The Aces on Bridge: Sunday, January 20th, 2013
My partner has been trying to persuade me to play suit-preference signals and discards. Where do you stand on attitude as opposed to suit preference?
Up and Down, Trenton, N.J.
In signaling I like attitude as the primary signal. I use count when I think partner knows my attitude — or he has specifically requested it. I do not use attitude on declarer's leads; I may use suit preference, but only if I think partner does not need to know my count. Suit preference in the trump suit IS a useful signal, since count in that suit is so often already established. And once both players know how a suit is divided, suit preference is very useful from the remaining holding.
I assume you would open this hand one diamond without a qualm: ♠ A-Q-3-2, ♥ J-2, ♦ K-Q-10-9-4, ♣ 10-6. But would you overcall two diamonds over one heart — or do you prefer either a pass or double?
Walter Mitty, Wilmington, N.C.
The overcall of two diamonds risks losing spades but pre-empts the opponents; the double risks finding clubs — and regretting it — but puts spades front and center. Much depends on your style of doubling; if you play fast and loose, as I tend to, the double is fine. Doublers who are more disciplined will overcall. Either is better than passing!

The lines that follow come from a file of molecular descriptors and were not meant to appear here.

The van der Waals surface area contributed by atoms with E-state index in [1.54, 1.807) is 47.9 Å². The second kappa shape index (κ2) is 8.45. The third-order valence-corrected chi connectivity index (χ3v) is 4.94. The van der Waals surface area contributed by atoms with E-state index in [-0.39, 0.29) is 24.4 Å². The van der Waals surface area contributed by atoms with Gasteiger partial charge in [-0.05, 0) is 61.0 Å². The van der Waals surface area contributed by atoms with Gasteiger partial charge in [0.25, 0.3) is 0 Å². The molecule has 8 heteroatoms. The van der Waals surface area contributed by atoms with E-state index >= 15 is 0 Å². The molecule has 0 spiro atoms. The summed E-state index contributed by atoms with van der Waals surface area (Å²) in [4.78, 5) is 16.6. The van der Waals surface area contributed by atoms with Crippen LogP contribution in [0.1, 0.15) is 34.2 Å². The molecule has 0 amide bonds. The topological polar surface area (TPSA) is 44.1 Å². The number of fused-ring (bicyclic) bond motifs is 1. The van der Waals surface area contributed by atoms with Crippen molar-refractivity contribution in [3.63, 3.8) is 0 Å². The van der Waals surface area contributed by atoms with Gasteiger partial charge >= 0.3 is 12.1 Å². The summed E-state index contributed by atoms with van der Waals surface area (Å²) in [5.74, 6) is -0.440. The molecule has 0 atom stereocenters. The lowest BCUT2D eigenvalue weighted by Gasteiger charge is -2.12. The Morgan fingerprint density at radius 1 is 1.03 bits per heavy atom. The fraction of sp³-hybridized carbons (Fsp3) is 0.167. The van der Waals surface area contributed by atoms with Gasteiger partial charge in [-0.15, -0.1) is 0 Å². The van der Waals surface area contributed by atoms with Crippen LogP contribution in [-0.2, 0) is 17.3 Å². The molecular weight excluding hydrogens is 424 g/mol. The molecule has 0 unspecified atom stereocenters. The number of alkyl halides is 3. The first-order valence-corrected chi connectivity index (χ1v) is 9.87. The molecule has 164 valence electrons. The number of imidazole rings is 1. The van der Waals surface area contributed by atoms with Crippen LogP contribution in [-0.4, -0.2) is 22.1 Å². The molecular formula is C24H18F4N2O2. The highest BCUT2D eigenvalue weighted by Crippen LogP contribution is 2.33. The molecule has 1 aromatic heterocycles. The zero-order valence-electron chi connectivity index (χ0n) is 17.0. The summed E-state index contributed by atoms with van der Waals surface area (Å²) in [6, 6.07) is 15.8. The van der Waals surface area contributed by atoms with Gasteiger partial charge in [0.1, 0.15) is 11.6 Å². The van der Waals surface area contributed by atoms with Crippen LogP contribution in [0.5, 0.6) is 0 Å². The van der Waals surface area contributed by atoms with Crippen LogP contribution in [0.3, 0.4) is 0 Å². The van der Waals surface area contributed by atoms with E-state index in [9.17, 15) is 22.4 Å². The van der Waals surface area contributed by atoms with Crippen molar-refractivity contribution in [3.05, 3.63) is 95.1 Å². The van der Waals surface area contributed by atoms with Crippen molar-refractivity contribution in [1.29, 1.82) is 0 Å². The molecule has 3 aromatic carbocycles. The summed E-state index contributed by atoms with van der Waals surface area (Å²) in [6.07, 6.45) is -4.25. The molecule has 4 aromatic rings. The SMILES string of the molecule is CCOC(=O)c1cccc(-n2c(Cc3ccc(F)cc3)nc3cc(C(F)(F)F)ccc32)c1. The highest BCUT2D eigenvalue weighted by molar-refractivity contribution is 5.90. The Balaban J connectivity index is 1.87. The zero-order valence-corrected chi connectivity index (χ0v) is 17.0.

Please comment on the best use of five no-trump after asking for aces or for key cards. Does it always show possession of all the key cards, or can it be used to get to the best small slam?
Seasick, Mason City, Iowa
While I admit one would sometimes like to use the call to help in negotiating to the best small slam, that usage comes up too rarely. Better is to play it as looking for a grand slam and asking responder either to bid kings up the line, or to jump to a grand slam with undisclosed extras or a source of tricks.
Facing a two-club opening bid, would you respond two diamonds or two no-trump with ♠ 9-2, ♥ A-10-7-4, ♦ J-6-4, ♣ K-10-6-3? And what is the factor that makes you go one way or the other?
In the Bushes, Tupelo, Miss.
If you play the two-no-trump response as natural (say 8-10), this hand qualifies. My instincts are that the hand will play better your partner's way up, so I'd bid two diamonds and hope to catch up later.
I was watching bridge online when I saw experts do something strange after Stayman was doubled. What would you recommend Average Joes do here?
Fast Learner, Elkhart, Ind.
Make the normal response to Stayman with a club stopper, redouble to show good clubs, and pass without a stopper, when partner's redouble asks for a major again. Now if you want (and can remember), you may use transfers in response to get the hand declared the other way up. Two diamonds would show hearts, two hearts would show spades, and two no-trump denies a major. If that sounds too obscure, just respond as you usually would after the redouble.